these issues, even with the incredibly low quantities issued, was sufficient to meet needs until 1917, well into the production of the Washington Franklins. America was involved
in World War I and rather than redesign new stamps for the two and five dollar stamps, the existing plates were used to make more stamps. The plates were still sound since
they had seen such little production, but by 1917 the perforation had changed from perf 12 to perf 10. The Post Office Department did not regard the change in perforation as a new issue,
but to collectors the two are entirely different animals. Most collectors include the perf 12 stamps with the Second Bureau issues of 1902 and the perf 10 stamps, Scott 479 and 480,
with the Third Bureau Washington Franklins, although it could very well be argued that the perf 10 stamps are merely varieties of the perf 12 stamps and should be included with the
Series of 1902 (as indeed the Post Office does). There are other differences between the stamps, primarily in the color of ink used and the watermark or lack thereof; the $5 perf 12 stamp
is decidedly darker green than its perf 10 counterpart, never the light yellow green of the perf 10. The color may provide a quick clue as to authenticity of the perf 12 five dollar stamp.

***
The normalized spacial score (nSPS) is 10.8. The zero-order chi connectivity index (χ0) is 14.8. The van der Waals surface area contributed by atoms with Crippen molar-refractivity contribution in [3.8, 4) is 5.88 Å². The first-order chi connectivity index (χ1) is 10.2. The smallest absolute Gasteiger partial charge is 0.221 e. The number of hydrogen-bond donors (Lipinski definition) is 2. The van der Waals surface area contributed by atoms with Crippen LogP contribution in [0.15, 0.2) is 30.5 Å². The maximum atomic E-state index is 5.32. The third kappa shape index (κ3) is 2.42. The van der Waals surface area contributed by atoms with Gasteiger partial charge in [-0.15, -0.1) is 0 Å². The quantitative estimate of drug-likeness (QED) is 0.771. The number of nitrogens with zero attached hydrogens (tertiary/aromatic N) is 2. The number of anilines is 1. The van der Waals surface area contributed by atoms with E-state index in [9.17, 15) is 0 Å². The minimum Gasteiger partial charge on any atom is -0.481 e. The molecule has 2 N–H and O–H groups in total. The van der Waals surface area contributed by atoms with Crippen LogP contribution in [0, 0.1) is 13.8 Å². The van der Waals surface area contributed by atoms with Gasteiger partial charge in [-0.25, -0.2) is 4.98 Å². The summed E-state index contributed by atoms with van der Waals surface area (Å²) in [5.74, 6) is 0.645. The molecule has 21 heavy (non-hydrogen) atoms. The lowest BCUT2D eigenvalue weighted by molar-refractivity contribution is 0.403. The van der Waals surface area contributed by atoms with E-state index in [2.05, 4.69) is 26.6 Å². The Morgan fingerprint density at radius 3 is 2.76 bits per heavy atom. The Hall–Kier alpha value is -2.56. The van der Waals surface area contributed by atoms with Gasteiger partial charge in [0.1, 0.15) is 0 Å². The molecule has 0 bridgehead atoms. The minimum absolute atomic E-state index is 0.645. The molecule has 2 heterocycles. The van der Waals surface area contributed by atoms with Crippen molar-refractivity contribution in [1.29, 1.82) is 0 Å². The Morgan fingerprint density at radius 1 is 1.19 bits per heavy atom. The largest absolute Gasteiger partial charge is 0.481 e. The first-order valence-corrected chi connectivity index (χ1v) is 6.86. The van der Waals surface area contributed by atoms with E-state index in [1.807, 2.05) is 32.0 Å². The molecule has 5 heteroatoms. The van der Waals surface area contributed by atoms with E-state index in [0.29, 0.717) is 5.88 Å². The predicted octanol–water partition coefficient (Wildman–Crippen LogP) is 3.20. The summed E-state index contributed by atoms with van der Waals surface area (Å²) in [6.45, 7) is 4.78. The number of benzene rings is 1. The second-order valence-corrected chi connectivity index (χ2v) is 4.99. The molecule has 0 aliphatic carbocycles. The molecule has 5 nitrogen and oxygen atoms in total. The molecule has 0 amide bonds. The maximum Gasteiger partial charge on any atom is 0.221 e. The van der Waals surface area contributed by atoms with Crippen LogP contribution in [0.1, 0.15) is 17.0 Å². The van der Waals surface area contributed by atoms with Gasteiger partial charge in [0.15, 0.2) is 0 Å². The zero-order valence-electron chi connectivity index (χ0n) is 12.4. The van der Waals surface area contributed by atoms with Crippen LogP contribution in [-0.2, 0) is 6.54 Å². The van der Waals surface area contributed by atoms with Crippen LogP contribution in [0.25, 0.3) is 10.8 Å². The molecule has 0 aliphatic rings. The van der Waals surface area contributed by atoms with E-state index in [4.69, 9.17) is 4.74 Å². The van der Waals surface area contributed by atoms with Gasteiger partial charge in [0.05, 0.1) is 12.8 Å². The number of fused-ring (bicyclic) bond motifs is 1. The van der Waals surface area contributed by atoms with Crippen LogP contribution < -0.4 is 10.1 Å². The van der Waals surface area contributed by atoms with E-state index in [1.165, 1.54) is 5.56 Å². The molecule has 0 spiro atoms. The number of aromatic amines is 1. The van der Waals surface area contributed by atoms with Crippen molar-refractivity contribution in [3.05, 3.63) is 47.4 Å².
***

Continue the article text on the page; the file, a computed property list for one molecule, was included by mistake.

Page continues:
Since the perf 12 stamps were printed before the change to unwatermarked paper and the two and five dollar perf 10 stamps were printed after the change, authentication is a simple
matter, the perf 12 stamp must be printed on watermarked paper to be authentic.
The following postage stamp varieties were first issued by the U.S. in 1903:
Scott 300 - 1¢ Franklin - Issue Date: Feb. 3(?), 1903 - over 10 billion issued - EDU: 2/3/03
Scott 301 - 2¢ Washington - "Flag" Design· Issued: 1/22/03 - over 3 billion issued- EDU: 2/2/03
Scott 301 - 2¢ Washington - "Flag" Design of 1902 Booklet (pane) - EDU: 3/28/03 (single); 4/4/03 (pane)
Scott 302 - 3¢ Jackson - Issued: 2/11(?)/03 - 276,212,074 issued - EDU: 3/19/03
Scott 303 - 4¢ Grant - Issued: 2/10(?)/03 - over 340 million issued - EDU: 3/13/03
Scott 304 - 5¢ Lincoln - Issued: 1/20(?)/03 - about 550 million issued - EDU: 2/9/03
Scott 305 - 6¢ Garfield - Issued: 2/20(?)/03 - 117,567,474 issued - EDU: 5/8/03
Scott 307 - 10¢ Webster - Issued: 2/5(?)/03 - 260,010,574 issued - EDU: 3/12/03
Scott 309 - 15¢ Clay - Issued: 5/27/03 - 41,205,754 issued - EDU: 9/11/03 (on cover)
Scott 310 - 50¢ Jefferson - Issued: 3/23/03 - 2,651,774 issued - EDU: 10/6/03
Scott 311 - $1 Farragut - Issued: 6/5/03 - 504,374 issued - EDU: 9/30/03
Scott 312 - $2 Madison - Issued: 6/5/03 - 37,872 issued - EDU: 2/17/04
Scott 313 - $5 Marshall - Issued: 6/5/03 - 49,211 issued - EDU: 2/17/04
Scott 319 - 2¢ Washington "Shield" Design - Issued: 11/12/03 - over 20 billion issued - EDU: 11/19/03
Scott 319 - 2¢ Washington Design of 1903 Booklet (pane) - EDU: 1/22/04 (single)
No new varieties of U.S. commemorative stamps were issued in 1903
No new varieties of U.S. Special Delivery stamps were issued in 1903
No new varieties of U.S. Postage Due stamps were issued in 1903